Minnesota took Louisville signal caller Teddy Bridgewater with the pick, which, according to Bridgewater, satisfied his desires. He was later quoted as saying Minnesota is where he wanted to be — not Cleveland. This is where we enter the realm of buzz.
Bridgewater went on the Dan Patrick show and left the Browns for the dogs, pun unintended. Once considered a strong candidate for the first overall pick, Bridgewater wasted no time in expressing how much he didn’t want to be in Cleveland, and how much he really loved Minnesota. Luckily for him — and the Vikings — the two are now married with the 32nd pick and a rookie contract. A week later, Spielman was on record gushing about Bridgewater, and how he believes he has the “it” factor (buzzword alert!) to thrive as a Viking.
Whether he and/or Manziel succeed will be left for time to tell.
Monday opened with more shots of Bridgewater wearing his No. 5 quarterback jersey in Vikings minicamp and questions of a quarterback competition looming in training camp. Minnesota is building a new stadium – which is still a couple years from completion, but still! – and the Vikings will be all over NFL news for the rest of the offseason.
Potentially for good reason, too.
Jacksonville hasn’t seen the light of success since David Garrard was scrambling for big gains in the playoffs in Pittsburgh. It’s been a revolving door at quarterback, with Chad Henne bouncing between the bench and the starting lineup, and former top pick Blaine Gabbert.
It remains an uphill battle for whoever it is under center for the Jaguars, but they might finally be turning the corner. That man is currently Henne, but he’s essentially manning a role new to the league known as transitional quarterback. He’s a glorified Brett Favre or Drew Brees (in San Diego); he’s a placeholder for the next man of the future.
That man is Blake Bortles.
The Jaguars made it clear that they had identified their guy early in the draft, selecting the former Central Florida quarterback with the third pick. Bortles has said all of the right things since being picked, going on and on about how he loves being in Jacksonville, and how the grandeur of the NFL has been shell-shocking at times. He’s gotten a decent amount of attention nationally, but since he is from the area, having grown up in Oviedo, Fla., and played in Orlando as a star at UCF, he seems to have an advantage. Rebuilding the roster continues with the addition of Southern California receiver Marquise Lee in the second round, who joins Cecil Shorts III in the receiving corps — but Bortles might have help from Henne, behind whom he will likely sit and learn for a while.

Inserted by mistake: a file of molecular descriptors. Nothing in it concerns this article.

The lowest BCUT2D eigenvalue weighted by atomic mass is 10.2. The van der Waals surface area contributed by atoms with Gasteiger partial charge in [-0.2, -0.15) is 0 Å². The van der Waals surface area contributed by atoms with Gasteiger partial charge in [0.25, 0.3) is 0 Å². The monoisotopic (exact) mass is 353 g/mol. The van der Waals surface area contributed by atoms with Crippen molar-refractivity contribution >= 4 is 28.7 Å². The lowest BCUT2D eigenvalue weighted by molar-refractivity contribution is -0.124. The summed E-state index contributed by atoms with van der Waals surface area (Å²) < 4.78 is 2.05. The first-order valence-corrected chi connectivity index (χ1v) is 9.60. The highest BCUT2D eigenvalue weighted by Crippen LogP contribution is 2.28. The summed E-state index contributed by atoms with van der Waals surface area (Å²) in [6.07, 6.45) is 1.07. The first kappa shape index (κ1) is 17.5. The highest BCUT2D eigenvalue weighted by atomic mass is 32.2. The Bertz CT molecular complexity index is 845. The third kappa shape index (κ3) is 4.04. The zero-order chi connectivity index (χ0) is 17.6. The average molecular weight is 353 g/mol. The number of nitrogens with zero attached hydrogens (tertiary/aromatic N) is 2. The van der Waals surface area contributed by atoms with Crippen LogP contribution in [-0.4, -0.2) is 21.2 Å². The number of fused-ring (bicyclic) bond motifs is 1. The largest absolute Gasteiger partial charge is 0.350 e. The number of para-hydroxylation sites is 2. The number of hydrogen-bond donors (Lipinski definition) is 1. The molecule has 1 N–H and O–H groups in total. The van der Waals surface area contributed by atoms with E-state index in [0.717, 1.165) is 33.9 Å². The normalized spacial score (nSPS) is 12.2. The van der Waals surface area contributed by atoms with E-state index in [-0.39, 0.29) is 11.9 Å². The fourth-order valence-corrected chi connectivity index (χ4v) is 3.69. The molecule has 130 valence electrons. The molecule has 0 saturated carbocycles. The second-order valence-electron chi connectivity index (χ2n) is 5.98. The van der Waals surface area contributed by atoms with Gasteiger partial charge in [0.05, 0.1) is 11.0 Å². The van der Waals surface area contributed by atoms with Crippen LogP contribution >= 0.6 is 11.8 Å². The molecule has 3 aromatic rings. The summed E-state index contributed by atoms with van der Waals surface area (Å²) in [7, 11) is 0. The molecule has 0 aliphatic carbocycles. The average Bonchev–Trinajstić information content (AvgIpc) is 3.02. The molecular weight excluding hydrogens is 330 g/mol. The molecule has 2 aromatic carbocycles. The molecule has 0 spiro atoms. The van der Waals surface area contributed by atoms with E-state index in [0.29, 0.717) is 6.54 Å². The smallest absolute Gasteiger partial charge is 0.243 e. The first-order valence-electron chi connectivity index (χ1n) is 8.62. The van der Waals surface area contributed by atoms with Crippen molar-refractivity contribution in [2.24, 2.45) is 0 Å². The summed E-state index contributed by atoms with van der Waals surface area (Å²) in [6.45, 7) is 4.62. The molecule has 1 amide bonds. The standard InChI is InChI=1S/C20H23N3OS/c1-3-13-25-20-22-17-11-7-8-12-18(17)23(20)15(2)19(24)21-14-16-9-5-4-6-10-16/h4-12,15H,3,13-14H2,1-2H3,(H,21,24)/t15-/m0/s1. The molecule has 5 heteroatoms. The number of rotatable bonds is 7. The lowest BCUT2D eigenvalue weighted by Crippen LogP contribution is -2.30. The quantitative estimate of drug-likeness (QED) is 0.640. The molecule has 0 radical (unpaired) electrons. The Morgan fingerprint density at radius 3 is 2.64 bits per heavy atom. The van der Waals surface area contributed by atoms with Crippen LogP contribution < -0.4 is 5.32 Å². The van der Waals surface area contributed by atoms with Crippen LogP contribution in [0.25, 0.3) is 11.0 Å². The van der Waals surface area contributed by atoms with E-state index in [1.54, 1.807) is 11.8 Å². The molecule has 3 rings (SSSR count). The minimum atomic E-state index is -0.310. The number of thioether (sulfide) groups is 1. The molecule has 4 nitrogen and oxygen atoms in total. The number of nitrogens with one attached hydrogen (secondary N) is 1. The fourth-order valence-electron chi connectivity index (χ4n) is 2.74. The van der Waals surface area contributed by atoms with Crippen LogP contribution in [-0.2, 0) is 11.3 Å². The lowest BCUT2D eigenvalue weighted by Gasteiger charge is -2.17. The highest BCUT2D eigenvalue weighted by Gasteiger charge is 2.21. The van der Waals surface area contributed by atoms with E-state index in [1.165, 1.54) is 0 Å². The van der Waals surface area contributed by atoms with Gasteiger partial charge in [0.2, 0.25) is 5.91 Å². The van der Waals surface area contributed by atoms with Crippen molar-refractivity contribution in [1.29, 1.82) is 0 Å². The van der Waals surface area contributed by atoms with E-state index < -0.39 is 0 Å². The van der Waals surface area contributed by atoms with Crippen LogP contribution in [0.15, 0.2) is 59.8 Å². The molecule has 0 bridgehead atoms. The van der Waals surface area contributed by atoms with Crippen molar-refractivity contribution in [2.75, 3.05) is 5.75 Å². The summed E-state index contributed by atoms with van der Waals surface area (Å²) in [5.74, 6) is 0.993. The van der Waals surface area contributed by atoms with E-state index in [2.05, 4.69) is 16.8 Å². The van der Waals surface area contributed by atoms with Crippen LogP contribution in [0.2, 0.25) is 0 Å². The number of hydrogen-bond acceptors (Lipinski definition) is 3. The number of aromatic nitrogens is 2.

For a guy who made it clear at the NFL Combine that he might need a season or two to learn the pro game, there can’t be a better situation, right?
The Jaguars hope so.
Buffalo selected Watkins, highly regarded as the consensus top receiver in the draft. They sent next year’s first round pick to Cleveland in order to move up and grab their guy.
It’s rare that teams get first round picks for players or picks. The fourth pick was definitely a coveted one, and Buffalo thought so highly of Watkins that they chose to gamble next year’s draft on him. It could pay off — the Bills could see a major improvement with the likes of Watkins in the starting lineup — or it could be a big mistake, with the Bills struggling to another 5-11 or 6-10 season and entering the offseason without a first-round pick.
History bodes well for Buffalo, too, since they dealt picks to the Browns to move up to take Watkins. The last time Cleveland did that, Atlanta swapped and selected star receiver Julio Jones. I’d say that’s worked out pretty well for the Falcons, save for Jones’ struggles with injuries last season.
If Buffalo gets similar production out of Watkins, the trade was 100 percent worth it.
Less than 24 hours later, Buffalo sent former star receiver Stevie Johnson to San Francisco for a conditional fourth-round pick that could become a third round selection. If that doesn’t reek of confidence in a team’s newest pick, I don’t know what does. Again, time will tell if Bills GM Doug Whaley is right on his big gamble.
That’s the beauty of this time of the year: we know nothing except for players’ college careers, all of which were pretty fantastic, considering they were among the select group chosen by NFL teams. It’s all left up to the uncertainty of the future.